Link to article: Here
- This flyer for parents summarizes findings from this paper and The Role of Selective High Schools in Equalizing Educational Outcomes: Heterogeneous Effects by Neighborhood Socioeconomic Status
Policymakers are implementing reforms with the assumption that students do better when attending high-achieving schools. In this article, we use longitudinal data from Chicago Public Schools to test that assumption. We find that the effects of attending a higher performing school depend on the school’s performance level. At elite public schools with admission criteria, there are no academic benefits—test scores are not better, grades are lower—but students report better environments. In contrast, forgoing a very low-performing school for a nonselective school with high test scores and graduation rates improves a range of academic and nonacademic outcomes.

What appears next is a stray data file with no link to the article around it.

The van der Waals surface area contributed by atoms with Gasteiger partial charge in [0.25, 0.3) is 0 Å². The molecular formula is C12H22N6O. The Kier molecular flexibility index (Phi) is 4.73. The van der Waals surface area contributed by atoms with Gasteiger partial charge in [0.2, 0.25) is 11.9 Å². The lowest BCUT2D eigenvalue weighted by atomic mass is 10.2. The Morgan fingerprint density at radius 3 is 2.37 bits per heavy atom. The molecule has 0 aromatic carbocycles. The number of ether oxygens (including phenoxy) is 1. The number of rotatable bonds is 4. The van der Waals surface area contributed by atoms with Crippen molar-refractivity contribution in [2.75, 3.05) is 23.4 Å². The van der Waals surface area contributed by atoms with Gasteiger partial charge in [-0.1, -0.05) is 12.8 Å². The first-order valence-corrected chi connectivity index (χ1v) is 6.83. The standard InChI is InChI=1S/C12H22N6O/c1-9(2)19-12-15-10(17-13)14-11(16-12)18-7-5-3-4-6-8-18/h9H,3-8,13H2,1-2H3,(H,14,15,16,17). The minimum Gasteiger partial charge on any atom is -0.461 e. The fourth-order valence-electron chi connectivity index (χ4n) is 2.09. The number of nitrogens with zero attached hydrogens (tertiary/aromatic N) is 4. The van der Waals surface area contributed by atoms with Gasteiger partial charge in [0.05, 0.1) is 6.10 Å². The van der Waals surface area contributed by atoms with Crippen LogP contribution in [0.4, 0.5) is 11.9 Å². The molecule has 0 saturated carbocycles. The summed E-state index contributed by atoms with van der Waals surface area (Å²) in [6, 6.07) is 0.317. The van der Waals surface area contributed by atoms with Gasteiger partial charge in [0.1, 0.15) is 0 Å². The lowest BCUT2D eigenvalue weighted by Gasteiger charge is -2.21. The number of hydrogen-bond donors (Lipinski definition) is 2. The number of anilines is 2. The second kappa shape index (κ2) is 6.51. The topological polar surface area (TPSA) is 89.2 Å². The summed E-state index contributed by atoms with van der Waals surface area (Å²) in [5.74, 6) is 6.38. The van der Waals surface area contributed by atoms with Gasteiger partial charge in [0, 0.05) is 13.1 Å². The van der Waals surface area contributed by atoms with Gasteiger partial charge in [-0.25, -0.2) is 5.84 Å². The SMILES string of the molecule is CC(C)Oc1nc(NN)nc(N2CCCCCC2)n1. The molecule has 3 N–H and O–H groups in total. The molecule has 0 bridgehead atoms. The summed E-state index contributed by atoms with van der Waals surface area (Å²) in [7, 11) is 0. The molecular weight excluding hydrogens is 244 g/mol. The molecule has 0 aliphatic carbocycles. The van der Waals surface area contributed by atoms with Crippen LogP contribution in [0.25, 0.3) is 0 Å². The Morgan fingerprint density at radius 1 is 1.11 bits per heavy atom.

For additional findings on selective enrollment high schools, see this November 2016 working paper.
The final, definitive version of this paper has been published in Educational Evaluation and Policy Analysis, October 2016 by SAGE Publications Ltd./SAGE Publications, Inc., All rights reserved. © 2016